Recognizing a False Canine Pregnancy

Dogs may seem pregnant when they are not through false canine pregnancy, called pseudocyesis, which follows the estrus cycle. Hormone levels may remain high enough to support a pregnancy whether a dog has bred or not. False pregnancy is common in dogs and is not a medical crisis.

False canine pregnancy causes behavioral and physical changes that manifest six to 12 weeks after the last heat cycle. Dogs may shred blankets or other materials to make a "nest," as well as "mother" household objects like toys and shoes. Dogs may experience weight gain and vaginal discharge.

To diagnose false pregnancy, a vet may order a variety of tests, including a medical history and physical exam to determine if a dog is capable of becoming pregnant or is pregnant, abdominal radiographs to document uterine enlargement and fluid retention, blood work to determine blood count, and a biochemistry profile to assess liver, thyroid and kidney function.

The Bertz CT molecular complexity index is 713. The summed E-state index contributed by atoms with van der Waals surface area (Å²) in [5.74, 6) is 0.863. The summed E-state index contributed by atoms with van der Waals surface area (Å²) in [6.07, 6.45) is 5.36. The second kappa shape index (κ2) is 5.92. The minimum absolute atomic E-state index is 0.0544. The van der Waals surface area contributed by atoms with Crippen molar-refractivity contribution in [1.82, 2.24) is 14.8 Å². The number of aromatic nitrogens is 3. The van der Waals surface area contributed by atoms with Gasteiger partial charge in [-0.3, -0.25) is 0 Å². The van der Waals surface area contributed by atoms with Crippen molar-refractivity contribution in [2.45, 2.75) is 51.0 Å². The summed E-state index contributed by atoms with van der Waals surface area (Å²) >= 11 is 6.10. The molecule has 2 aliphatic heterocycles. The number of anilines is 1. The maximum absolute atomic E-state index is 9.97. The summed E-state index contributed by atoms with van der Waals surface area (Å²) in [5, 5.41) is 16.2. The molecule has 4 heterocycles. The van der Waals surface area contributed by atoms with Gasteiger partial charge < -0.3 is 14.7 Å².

Most often false canine pregnancy ends naturally after approximately three weeks. If treatment is necessary, a vet may recommend limiting food or water intake to decrease milk production and prescribe furosemide to increase urine production. Sedation is also an option. Drugs like testosterine and mibolerone cause side effects and are not generally prescribed for false pregnancy.